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It's More Than You Think

Commentary
Esther is not just the winner of a beauty contest. She, like us, has the potential to rise to the unexpected occasion! She turns out to be greater than we, and she, thought she was.

According to the most practical book of the New Testament, the letter of James, prayer is more than simply the channel for our hopes. Prayer is the practical avenue  for getting things done with God, and should be treated seriously. Prayer is more than you think.

And Jesus asks us to actually think when we apply words of wisdom, sharing in two gospel accounts two opposing proverbs that require us to discern the proper occasion for each.


Esther 7:1-6, 9-10; 9:20-22 and Psalm 124
According to the Golden Rule, you should do unto others what you would have them do unto you. The Silver Rule is similar: don’t do unto others as you don’t want them to do to you. There’s another rule, or at least a warning, that suggests you’d better be careful that the evil you plan for others doesn’t bite back at you.

The Book of Esther is read aloud on the Feast of Purim. It is overblown, over the top, full of revelry and exaggeration. It’s thought by some that the reason that God is not mentioned even once in this book is that it is filled with merriment and joy at what happens to the enemies. One is supposed to cheer for Mordecai and boo for Haman.

By the end of the book the world gets turned upside down. Haman plotted the destruction of the Jewish people, and the destruction of Mordecai. He assumed he would be elevated over everyone else and become the King’s leading counselor.

Instead, Mordecai is promoted by the King, God’s people are empowered to destroy their enemies instead of being slaughtered by them and Haman is elevated -- to his doom -- on the gallows he’d prepared for Mordecai.

Along the way Esther discovers she is not just the winner of a kingdom-wide beauty contest. She, like us, has the potential to rise to the unexpected occasion. Despite her fears when Mordecai reminds her that perhaps she was placed in her position “for such a time as this” she rises to the occasion and sets the trap that exposes Haman’s dastardly plot and leads to her people’s triumph.


James 5:13-20
Although in our Bibles this is called the Letter of James you could get away with calling it “The Gospel of Jacob” for two reasons. First, the name James is the English version of Jacob. Second, no other book of the New Testament outside of the four gospels has so many echoes of the words of Jesus. James was the brother of Jesus, and either heard Jesus speak the words during the savior’s lifetime, or spoke with people afterward who travelled with him and came to know the richness of his brother’s words.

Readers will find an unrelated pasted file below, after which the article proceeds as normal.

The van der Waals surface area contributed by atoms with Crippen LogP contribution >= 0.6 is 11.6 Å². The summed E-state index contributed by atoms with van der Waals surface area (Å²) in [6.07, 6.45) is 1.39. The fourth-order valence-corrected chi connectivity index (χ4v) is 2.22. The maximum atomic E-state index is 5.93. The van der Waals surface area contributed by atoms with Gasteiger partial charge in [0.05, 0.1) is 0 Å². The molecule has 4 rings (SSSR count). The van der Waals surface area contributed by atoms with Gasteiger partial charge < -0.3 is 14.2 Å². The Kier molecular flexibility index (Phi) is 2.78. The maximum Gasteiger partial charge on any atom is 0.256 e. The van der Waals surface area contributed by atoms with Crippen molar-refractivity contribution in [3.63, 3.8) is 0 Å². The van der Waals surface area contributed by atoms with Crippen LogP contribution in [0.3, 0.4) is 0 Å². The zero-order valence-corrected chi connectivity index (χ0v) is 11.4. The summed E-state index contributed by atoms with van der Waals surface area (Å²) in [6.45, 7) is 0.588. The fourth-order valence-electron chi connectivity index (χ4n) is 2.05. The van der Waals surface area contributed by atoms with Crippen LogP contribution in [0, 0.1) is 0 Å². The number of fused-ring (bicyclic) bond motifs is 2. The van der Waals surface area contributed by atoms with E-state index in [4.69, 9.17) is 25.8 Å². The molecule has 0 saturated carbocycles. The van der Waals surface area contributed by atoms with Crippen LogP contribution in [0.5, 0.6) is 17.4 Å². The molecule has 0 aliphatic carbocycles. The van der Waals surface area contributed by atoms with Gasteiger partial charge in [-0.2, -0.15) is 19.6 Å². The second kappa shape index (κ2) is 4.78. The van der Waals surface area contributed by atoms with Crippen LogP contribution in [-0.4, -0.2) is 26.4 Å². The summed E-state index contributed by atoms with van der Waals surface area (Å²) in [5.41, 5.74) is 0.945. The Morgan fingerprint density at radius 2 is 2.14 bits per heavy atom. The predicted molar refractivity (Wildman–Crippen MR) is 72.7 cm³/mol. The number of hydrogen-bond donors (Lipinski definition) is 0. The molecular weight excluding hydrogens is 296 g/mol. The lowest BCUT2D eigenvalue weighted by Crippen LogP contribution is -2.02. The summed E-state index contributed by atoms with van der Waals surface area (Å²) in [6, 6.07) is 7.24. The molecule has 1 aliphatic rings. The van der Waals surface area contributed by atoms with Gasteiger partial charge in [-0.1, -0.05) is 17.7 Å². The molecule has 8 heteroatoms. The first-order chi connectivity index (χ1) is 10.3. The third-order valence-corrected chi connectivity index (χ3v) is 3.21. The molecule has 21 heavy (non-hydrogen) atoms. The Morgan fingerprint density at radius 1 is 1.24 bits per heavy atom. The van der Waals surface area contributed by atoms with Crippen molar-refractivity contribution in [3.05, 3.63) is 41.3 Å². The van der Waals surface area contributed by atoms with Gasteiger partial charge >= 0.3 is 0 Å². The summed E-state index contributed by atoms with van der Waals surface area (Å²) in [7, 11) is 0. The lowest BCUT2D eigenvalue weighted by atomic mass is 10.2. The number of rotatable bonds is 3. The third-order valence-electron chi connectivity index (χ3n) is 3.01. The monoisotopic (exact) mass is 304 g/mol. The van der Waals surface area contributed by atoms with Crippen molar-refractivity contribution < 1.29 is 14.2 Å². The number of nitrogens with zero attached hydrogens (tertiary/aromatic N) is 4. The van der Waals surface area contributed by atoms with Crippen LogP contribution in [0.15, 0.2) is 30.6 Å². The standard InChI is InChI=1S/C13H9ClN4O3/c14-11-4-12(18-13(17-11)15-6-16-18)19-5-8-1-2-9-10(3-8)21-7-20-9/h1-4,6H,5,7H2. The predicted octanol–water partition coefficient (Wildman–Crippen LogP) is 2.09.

This letter of Jacob’s is filled with echoes of the words of Jesus. It is also one of the most practical of New Testament books. Don’t favor the rich (that was a theme of Jesus). The tongue causes more problems than anything else. The Heavenly Father is the source of all good things. True religion is taking care of widows and orphans in their distress (the most vulnerable demographics in the ancient population) and keeping oneself unstained from the world. Faith without works is dead.

And if we consider this book authoratative because it contains the words and thoughts of Jesus, and if it is an eminently practical book, then that means this last section about prayer is practical. Prayer is not simply earnest. Prayer works. Prayer is a part of healing. Confessing our sins and praying for each other is also a part of healing. The prayers of the righteous are powerful. Elijah provides a good example of just how powerful -- and cosmic -- prayer can be, shutting the heavens up. Most of all, praying for sinners restores them back into the fold, and doesn’t hurt us either.


Mark 9:38-50
It’s interesting, and a little confusing, that here, in the Gospel of Mark, Jesus says, “Whoever is not against us is for us.” However in Matthew 12:30 Jesus says, “Whoever is not with me is against me.” These are two very different statements. Did Jesus say one or the other or both?

The passage in Mark follows a discussion by the disciples about which one of them is the greatest, which Jesus redefines by saying “Whoever welcomes one such child in my name welcomes me, and whoever welcomes me welcomes not me but the one who sent me (9:37).”

Having described a situation in which servanthood and acceptance of the marginalized are the true hallmarks of discipleship, not power as the world defines it, can there be any wonder that in the context of this story Jesus would expect his disciples to abandon jealousy and rivalry for inclusion and acceptance?

The statement from Matthew is made in the context of false accusations, in this case that by casting out demons Jesus is allied with them. Matthew’s version of this saying warns us that those who literally demonize their opponents, who demean and dismiss others, are in danger of blaspheming against the Spirit present in all of us.

(adapted from Side by Side: Interpreting Dual Stories in the Bible, by Frank Ramirez, based on materials on pp 46-48.)
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